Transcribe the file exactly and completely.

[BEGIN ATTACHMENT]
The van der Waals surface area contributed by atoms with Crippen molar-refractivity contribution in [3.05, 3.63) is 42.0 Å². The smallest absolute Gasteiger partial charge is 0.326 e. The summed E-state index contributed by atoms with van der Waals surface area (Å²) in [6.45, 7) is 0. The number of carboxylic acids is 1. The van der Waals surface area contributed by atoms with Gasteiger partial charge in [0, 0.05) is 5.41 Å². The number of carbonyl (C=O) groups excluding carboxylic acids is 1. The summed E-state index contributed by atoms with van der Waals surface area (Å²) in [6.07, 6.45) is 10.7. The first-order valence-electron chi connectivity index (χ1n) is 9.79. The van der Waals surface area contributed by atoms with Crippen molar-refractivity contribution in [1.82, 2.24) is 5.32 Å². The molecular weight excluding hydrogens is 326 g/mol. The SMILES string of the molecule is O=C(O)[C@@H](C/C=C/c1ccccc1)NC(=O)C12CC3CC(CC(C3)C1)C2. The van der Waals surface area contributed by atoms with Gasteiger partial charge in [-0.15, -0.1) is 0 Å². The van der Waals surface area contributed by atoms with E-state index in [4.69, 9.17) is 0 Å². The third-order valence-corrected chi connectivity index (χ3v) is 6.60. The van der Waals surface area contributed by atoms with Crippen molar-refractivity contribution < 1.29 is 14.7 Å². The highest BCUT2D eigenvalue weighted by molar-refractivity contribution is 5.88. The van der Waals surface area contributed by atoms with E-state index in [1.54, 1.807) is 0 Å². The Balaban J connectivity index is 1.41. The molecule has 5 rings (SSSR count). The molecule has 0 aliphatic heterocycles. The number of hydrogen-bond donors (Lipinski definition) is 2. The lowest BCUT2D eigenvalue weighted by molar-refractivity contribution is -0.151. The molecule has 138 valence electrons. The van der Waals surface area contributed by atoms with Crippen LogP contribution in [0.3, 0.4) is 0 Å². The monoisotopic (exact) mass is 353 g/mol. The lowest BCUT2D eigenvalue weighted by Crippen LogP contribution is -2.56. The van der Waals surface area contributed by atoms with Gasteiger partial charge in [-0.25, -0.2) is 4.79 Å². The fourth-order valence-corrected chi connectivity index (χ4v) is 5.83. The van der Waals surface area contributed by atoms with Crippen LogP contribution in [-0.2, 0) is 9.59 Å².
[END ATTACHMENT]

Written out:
The van der Waals surface area contributed by atoms with Crippen molar-refractivity contribution in [3.05, 3.63) is 42.0 Å². The smallest absolute Gasteiger partial charge is 0.326 e. The summed E-state index contributed by atoms with van der Waals surface area (Å²) in [6.45, 7) is 0. The number of carboxylic acids is 1. The van der Waals surface area contributed by atoms with Gasteiger partial charge in [0, 0.05) is 5.41 Å². The number of carbonyl (C=O) groups excluding carboxylic acids is 1. The summed E-state index contributed by atoms with van der Waals surface area (Å²) in [6.07, 6.45) is 10.7. The first-order valence-electron chi connectivity index (χ1n) is 9.79. The van der Waals surface area contributed by atoms with Crippen molar-refractivity contribution in [1.82, 2.24) is 5.32 Å². The molecular weight excluding hydrogens is 326 g/mol. The SMILES string of the molecule is O=C(O)[C@@H](C/C=C/c1ccccc1)NC(=O)C12CC3CC(CC(C3)C1)C2. The van der Waals surface area contributed by atoms with Gasteiger partial charge in [-0.15, -0.1) is 0 Å². The van der Waals surface area contributed by atoms with E-state index in [4.69, 9.17) is 0 Å². The third-order valence-corrected chi connectivity index (χ3v) is 6.60. The van der Waals surface area contributed by atoms with Crippen molar-refractivity contribution < 1.29 is 14.7 Å². The highest BCUT2D eigenvalue weighted by molar-refractivity contribution is 5.88. The van der Waals surface area contributed by atoms with E-state index in [1.54, 1.807) is 0 Å². The Balaban J connectivity index is 1.41. The molecule has 5 rings (SSSR count). The molecule has 0 aliphatic heterocycles. The number of hydrogen-bond donors (Lipinski definition) is 2. The lowest BCUT2D eigenvalue weighted by molar-refractivity contribution is -0.151. The molecule has 138 valence electrons. The van der Waals surface area contributed by atoms with Crippen LogP contribution in [0.3, 0.4) is 0 Å². The monoisotopic (exact) mass is 353 g/mol. The lowest BCUT2D eigenvalue weighted by Crippen LogP contribution is -2.56. The van der Waals surface area contributed by atoms with Gasteiger partial charge in [-0.25, -0.2) is 4.79 Å². The fourth-order valence-corrected chi connectivity index (χ4v) is 5.83. The van der Waals surface area contributed by atoms with Crippen LogP contribution in [-0.2, 0) is 9.59 Å².